What are spaces for social innovation (SSI)? What do they do? What spaces deserve to be under the SSI umbrella? This may sound as obvious questions. From the name itself, “spaces for social innovation”, it seems that these spaces define themselves through their purpose. In a previous post I discussed that “for”, refers to “intended to benefit or help something”. Spaces for social innovation are thus spaces that benefit… social innovation. Is it this clear though?
SIX defines experimental spaces for social innovation as “labs, hubs, incubators and accelerators designed to catalyze and grow social innovation”. Indeed, this informal definition, as well as others similar ones seem closely related to the argument above. I decided to look at different types of spaces that talk about social innovation in their purposes. Though some of them have a rounded up purpose that addresses clearly and exclusively social innovation processes and outcomes, other use various terms to describe their activity and their affiliation with social innovation. Do they count in the same amount? Below are some examples of different purposes from different spaces, experimental or not, physical or digital from all around the world.
- Social Innovation Camp “matches software developers and those with an understanding of a social problem to help them start and grow technology-based social ventures.“
- IkasHUB aims ” to develop personal skills and generate new ideas with value for the society”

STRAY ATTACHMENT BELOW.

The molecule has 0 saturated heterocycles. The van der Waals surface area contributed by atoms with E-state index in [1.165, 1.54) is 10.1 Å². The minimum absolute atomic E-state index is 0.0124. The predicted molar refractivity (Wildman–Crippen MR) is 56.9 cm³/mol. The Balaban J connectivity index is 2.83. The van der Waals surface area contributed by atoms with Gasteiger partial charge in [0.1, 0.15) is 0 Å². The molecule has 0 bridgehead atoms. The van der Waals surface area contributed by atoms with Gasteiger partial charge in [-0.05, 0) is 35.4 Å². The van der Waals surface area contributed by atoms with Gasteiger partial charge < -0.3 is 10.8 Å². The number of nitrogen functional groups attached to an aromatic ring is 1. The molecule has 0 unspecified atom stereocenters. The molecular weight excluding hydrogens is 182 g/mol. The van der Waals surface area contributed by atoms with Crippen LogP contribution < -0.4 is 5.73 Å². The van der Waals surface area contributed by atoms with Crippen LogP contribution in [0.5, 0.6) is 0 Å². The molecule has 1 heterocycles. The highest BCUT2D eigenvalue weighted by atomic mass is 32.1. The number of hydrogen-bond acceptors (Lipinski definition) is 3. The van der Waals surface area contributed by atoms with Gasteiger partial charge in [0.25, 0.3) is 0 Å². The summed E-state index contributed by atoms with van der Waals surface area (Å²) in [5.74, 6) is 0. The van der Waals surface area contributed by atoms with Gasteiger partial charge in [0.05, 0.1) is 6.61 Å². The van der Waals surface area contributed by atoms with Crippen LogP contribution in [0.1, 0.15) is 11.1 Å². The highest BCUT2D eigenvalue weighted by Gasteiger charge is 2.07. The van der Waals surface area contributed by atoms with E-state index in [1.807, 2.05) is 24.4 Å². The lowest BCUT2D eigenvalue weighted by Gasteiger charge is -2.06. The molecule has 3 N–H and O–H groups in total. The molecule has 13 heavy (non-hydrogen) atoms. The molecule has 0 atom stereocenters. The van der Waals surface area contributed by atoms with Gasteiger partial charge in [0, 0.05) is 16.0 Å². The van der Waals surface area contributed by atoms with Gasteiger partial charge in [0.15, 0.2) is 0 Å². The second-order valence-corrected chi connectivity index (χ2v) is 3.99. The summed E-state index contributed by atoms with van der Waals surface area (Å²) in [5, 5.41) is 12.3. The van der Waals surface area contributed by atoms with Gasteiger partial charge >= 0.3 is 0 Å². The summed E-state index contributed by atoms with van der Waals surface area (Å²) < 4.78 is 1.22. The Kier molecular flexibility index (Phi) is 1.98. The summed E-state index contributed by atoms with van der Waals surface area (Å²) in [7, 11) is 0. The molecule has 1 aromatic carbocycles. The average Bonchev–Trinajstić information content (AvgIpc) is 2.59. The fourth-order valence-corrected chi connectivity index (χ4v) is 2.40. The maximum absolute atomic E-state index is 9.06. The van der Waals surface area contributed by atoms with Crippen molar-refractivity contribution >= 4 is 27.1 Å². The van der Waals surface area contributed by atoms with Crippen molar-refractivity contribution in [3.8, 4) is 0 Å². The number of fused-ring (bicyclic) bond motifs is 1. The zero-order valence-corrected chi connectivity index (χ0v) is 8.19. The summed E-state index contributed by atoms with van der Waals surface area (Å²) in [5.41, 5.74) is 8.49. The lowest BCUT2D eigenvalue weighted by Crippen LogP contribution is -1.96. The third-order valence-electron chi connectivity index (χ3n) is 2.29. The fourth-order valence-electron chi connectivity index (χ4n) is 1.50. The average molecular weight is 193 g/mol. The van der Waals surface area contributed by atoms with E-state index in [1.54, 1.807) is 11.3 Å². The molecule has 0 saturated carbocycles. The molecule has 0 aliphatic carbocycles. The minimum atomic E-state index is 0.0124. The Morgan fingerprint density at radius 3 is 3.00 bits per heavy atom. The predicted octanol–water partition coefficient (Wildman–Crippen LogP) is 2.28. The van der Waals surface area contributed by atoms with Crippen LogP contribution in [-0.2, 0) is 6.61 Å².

- 27th Region intents “to provide the other regions with the space and opportunity to design and develop innovative approaches to policy. Its goal is to foster creativity, social innovation and sustainability in public institutions, through community projects, prototyping and design thinking.”
- The Social Innovation Factory “will unite different players and actors in Flemish civil society to find answers to challenges like poverty, urbanization, multiculturalism, ageing populations and climate change”.
- The LSE Innovation Co-Creation Lab “seeks to reduce poverty and promote basic human freedoms through successful business model innovation.
My questions are:
Which are spaces for social innovation?
Which are not?
How did you decide?
Moving on, I must also consider looking at different spaces that represent social innovation initiatives or projects unlimited in time. They are usually either focused on addressing a particular social need or address only a narrow audience. An example that I am particularly fond of is the Mess Hall, an experimental cultural center, in Chicago, that hosts all kind of events and activities but is also opened to anyone who wants to contribute at creating culture. The center is community driven and no admission fee is charged for lectures, readings, workshops, and other events. Neither do they sell anything or write grants. The Hand Made book, by Tessy Britton offers several other similar examples and so do her Community Lover’s guides for those interested in these types of spaces and initiatives. Are we still looking at spaces for social innovation? And if so, where would one draw the line?